With the recent release of our Senegalese Tirailleurs box set, we thought we’d shed a little more light upon some of the French Colonial troops which fought during the Second World War, with the help of Sam Phillips and Alessio Cavatore.
The Senegalese Tirailleurs (Senegalese riflemen) were a military corps of West African colonials who fought for the French army. Recruited and conscripted from Senegal as well as West, Central and East Africa they would fight with distinction in Buzanais, Bourges, Gien and participate in the liberation of France. They were also used in many other roles, such as a police force and colonial counter-insurgency operations. They were first founded as a permanent unit of African soldiers under French rule in 1857, and were primarily used as a mercenary force consisting of slaves and Africans of lower social ranks, with some higher born Africans acting as intermediators.
The need for such a unit was apparent after the the First World War, where they themselves took part in some of the most famous battles – including the likes of the Somme. Members of the unit at this time would be conscripted and by the time of the Second World War, the French army consisted of around 9% African troops. The French army featured a good number of these units due to its heavy losses during the First World War.
The Senegalese Tirailleurs commonly wore a khaki uniform and cap, but they would also wear the distinctive red fez. As well as rifles, the unit was armed with the coupe coupe machete, a devastating close combat weapon that was rightly feared by the enemy. They also received a mix of uniforms for France, the US and Great Britain for the French liberation in 1944.
At the Maginot Line in May and June of 1940, the French used a large portion of the Tirailleurs to defend the position. The unprepared French forces suffered a devastating blow, when the far superior and overwhelming German army – led by panzers – overran their defensive position. Many Tirailleurs were executed on the spot, or those that survived were taken prisoner and transported to the many POW camps where they suffered terribly under the Nazi racial ideology.
They are also famed for their actions during the siege of Bir Hakeim, amid the battle of Gazala in North Africa. The German army (under the command of Rommel) sought to take control of the old Ottoman fort, in order to secure his supply route to reinforce his main position. The allied force needed to hold this position to give them more time to recover from their previous defeat. The Senegalese fought bravely and repulsed many an attack, but the Germans assaulted the well-defended fort relentlessly over a number of days. It was only once all of their ammunition was spent that the allied force within had to make a fighting withdrawal.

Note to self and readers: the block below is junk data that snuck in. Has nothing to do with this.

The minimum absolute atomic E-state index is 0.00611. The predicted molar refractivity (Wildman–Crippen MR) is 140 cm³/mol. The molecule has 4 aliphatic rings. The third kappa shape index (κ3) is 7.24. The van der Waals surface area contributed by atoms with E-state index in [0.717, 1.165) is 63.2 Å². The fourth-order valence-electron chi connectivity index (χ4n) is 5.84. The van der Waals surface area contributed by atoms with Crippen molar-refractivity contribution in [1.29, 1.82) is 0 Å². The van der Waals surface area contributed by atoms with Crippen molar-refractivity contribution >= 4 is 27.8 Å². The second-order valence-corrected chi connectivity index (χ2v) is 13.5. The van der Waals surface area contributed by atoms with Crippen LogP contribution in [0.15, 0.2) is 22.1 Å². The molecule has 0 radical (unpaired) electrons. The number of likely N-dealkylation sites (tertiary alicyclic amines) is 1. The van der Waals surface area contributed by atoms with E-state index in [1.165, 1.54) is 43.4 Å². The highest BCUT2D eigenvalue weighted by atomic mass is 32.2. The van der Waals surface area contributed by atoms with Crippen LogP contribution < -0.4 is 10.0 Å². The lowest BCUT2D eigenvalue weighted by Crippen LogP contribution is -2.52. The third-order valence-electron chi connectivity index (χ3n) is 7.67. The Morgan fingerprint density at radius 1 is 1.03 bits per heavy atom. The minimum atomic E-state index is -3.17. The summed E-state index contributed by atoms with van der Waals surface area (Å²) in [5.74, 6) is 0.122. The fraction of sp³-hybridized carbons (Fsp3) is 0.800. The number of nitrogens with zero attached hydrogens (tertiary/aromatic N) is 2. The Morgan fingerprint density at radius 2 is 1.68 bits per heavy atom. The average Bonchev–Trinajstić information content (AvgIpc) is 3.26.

They also fought in the infamous battle of Monte Cassino and the taking of the island of Elba before taking part in one of the largest invasions of the war – Operation Dragoon – the allied invasion of southern France in August 1944. Though it was largely overshadowed by the events of Operation Overlord, 70 days previously, Dragoon was a well-coordinated attack by sea and air and in which the African troops fought bravely, earning themselves a fierce reputation.
Of the 230,000 Tirailleurs fighting in WW2, around 20,000 would be killed in battle. Throughout the army many of these African soldiers were integrated into other units. However when the French victory against the Germans was close at hand, the order of whitening or bleaching (blanchiment) of the Free French forces was given by Charles de Gaulle, replacing 20,000 African soldiers with white Frenchmen. In order to achieve this, de Gaulle chose to incorporate many partisan groups within the structure of the official army.
There they struggled to obtain equality with the French on the mainland. As a result black African assimilation into the regular French army increased dramatically in the late 1940s and into the 50s. The unit would eventually shed its mercenary role and become a unit where volunteers outweighed the conscripted members, with some even reaching officer ranks.
Written by Sam Phillips
The Moroccan Goumiers – or ‘Goums’ fought the Italians and Germans from 1942 – 1945, and specialised in operating in rough terrain.
The Goums first saw action against the Italians in North Africa – after which they were returned to Libya where they undertook Gendarm tasks such as maintaining public order and performing surveillance operations on the frontiers.